Do you know why Denis Villeneuve is my current favorite director? Besides his awesome track record over the last few years (Prisoners, Sicario, Arrival), the man knows how to take an established property and improve upon it. Just as James Cameron came in and made Aliens an unexpected improvement over Scott's original, Villeneuve has taken nearly every aspect of the 1982 Blade Runner and has surpassed it. Blade Runner 2049 is also Villeneuve's apparent attempt at successfully honoring its predecessor. The themes this time around aren't as subtle, and it's so much more enjoyable because of it. Instead of having me wonder what the hell was going on for the entire film, I was able to sit back and take in everything that this film had to offer, which is a lot. It would have been so easy to fall into all of the technical features and ignore everything else, yet Villeneuve's ability to tell an intriguing story while simultaneously feeding us eye candy, is leagues beyond what most directors can do. Visually there is so much to see and appreciate here, and veteran cinematographer Roger Deakins (No Country for Old Men) keeps the cameras all lined up to perfection in the meanwhile. The sets and props are all in line with the bulky metallic style of the original, and the artistic palette is much broader here. The musical score encompasses what a Blade Runner picture should sound like, and consistently reminds of it. There's more mystery solving here than action scenes, although when they finally happen, they're worth the occasional waiting periods to get there.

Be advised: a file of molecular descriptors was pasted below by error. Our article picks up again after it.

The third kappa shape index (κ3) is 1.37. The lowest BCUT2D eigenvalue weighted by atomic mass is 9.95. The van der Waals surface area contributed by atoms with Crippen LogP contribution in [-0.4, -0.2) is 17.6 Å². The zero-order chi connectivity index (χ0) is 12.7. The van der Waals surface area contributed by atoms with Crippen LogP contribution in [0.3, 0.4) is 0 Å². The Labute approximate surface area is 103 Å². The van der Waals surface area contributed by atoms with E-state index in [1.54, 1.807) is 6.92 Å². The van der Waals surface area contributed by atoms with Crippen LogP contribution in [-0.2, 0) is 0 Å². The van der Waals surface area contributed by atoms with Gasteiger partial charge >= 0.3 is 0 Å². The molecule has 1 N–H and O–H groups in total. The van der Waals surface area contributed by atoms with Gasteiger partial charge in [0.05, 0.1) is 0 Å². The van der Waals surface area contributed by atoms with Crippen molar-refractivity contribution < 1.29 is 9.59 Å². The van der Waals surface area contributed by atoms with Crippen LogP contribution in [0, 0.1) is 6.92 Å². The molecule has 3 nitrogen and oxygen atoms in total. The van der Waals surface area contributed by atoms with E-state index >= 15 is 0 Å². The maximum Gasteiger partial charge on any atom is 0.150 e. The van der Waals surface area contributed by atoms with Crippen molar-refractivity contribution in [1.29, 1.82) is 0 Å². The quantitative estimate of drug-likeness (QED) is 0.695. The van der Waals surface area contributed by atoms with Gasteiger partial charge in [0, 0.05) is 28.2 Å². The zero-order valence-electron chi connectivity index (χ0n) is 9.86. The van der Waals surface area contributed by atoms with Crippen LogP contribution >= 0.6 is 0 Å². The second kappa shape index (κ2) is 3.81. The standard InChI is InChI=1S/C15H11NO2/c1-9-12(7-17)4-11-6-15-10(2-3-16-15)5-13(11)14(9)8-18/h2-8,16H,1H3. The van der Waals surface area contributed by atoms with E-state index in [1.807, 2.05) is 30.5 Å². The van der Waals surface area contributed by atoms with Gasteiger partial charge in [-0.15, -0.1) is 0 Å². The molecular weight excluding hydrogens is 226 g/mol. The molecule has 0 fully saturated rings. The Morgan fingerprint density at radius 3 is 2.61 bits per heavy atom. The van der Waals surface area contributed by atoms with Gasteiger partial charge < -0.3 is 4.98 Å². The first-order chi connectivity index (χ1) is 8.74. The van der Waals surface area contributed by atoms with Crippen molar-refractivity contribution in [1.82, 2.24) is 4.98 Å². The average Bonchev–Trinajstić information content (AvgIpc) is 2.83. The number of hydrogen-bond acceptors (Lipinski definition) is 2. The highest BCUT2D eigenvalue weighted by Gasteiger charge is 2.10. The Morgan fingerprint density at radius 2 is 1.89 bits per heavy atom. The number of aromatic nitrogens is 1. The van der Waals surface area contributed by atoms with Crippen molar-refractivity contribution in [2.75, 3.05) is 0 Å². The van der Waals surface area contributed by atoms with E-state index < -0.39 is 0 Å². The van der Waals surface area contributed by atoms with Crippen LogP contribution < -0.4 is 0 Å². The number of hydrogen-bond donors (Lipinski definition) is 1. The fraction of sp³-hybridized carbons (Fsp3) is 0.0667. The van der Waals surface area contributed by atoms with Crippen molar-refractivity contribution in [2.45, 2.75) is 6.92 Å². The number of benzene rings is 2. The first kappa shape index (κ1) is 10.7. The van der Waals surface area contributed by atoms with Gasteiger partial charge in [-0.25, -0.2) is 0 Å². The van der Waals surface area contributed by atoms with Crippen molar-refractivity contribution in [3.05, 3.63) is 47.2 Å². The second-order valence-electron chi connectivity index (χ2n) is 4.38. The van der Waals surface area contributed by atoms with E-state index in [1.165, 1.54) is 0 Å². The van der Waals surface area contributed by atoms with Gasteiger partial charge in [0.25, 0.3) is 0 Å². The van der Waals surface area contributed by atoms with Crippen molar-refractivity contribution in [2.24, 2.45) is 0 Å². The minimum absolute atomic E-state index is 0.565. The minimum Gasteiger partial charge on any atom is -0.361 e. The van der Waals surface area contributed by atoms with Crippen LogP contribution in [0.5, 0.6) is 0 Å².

Ryan Gosling (The Place Beyond the Pines) is really good at portraying restrained characters. In Blade Runner 2049, he plays another subdued role that is just itching to explode in raw emotion. We follow him for the film's entire run of nearly three hours, and empathize with all of his investigations and personal trials. We see most of his feeling side when he's interacting with his VR girlfriend, played by Ana de Armas (War Dogs). There's a love between them that Gosling uses to access his synthetic (yet genuine) connections to his humanity, after long days of dealing with an uncaring world. Jared Leto (Suicide Squad) has only three of four scenes as the big bad corporate monster, which left me with the impression that he was trying to channel a non-religious David Koresh (Waco) more than anything else. In fact, his odd role felt more appropriate for the live action Ghost in the Shell, than it did here. His assassin played by Dutch actress Sylvia Hoeks, is similar in cold, fear-inducing execution of undesirable roadblocks to Hauer's classic antagonist, however she's still no Roy Batty. Another stone-faced actor here is from Robin Wright (Wonder Woman), who always guarantees that you'll hate and respect her at all times. Some familiar faces show up, but none of them are like Harrison Ford's face. Nearly two hours in, we finally get to see the guy from the trailers and he's just as snarky as ever. I'm also happy that he didn't get the Sean Connery treatment for this sequel (Highlander 2: The Quickening).